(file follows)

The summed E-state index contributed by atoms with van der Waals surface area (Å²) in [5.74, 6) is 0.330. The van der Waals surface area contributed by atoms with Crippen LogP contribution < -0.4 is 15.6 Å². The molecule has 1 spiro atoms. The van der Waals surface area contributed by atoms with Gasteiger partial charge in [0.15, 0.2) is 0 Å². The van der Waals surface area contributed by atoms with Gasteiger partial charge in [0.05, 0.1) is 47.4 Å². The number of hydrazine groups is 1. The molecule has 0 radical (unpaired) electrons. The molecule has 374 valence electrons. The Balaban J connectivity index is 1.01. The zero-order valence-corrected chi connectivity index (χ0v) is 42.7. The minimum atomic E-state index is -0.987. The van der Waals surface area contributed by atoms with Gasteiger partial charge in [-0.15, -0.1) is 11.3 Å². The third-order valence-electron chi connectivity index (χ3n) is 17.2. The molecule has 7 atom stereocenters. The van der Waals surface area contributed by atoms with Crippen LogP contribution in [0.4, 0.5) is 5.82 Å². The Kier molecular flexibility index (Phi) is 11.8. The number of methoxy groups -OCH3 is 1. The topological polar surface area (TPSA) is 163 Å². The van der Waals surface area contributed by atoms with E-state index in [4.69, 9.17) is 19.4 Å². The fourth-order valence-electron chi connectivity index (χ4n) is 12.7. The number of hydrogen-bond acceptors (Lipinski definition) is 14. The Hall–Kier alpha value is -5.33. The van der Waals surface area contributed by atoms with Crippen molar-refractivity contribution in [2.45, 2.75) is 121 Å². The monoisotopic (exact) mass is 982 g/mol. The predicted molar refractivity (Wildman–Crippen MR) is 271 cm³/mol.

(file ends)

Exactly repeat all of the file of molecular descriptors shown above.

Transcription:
The summed E-state index contributed by atoms with van der Waals surface area (Å²) in [5.74, 6) is 0.330. The van der Waals surface area contributed by atoms with Crippen LogP contribution < -0.4 is 15.6 Å². The molecule has 1 spiro atoms. The van der Waals surface area contributed by atoms with Gasteiger partial charge in [0.15, 0.2) is 0 Å². The van der Waals surface area contributed by atoms with Gasteiger partial charge in [0.05, 0.1) is 47.4 Å². The number of hydrazine groups is 1. The molecule has 0 radical (unpaired) electrons. The molecule has 374 valence electrons. The Balaban J connectivity index is 1.01. The zero-order valence-corrected chi connectivity index (χ0v) is 42.7. The minimum atomic E-state index is -0.987. The van der Waals surface area contributed by atoms with Gasteiger partial charge in [-0.15, -0.1) is 11.3 Å². The third-order valence-electron chi connectivity index (χ3n) is 17.2. The molecule has 7 atom stereocenters. The van der Waals surface area contributed by atoms with Crippen LogP contribution in [0.4, 0.5) is 5.82 Å². The Kier molecular flexibility index (Phi) is 11.8. The number of methoxy groups -OCH3 is 1. The topological polar surface area (TPSA) is 163 Å². The van der Waals surface area contributed by atoms with E-state index in [4.69, 9.17) is 19.4 Å². The fourth-order valence-electron chi connectivity index (χ4n) is 12.7. The number of hydrogen-bond acceptors (Lipinski definition) is 14. The Hall–Kier alpha value is -5.33. The van der Waals surface area contributed by atoms with Crippen molar-refractivity contribution in [2.45, 2.75) is 121 Å². The monoisotopic (exact) mass is 982 g/mol. The predicted molar refractivity (Wildman–Crippen MR) is 271 cm³/mol.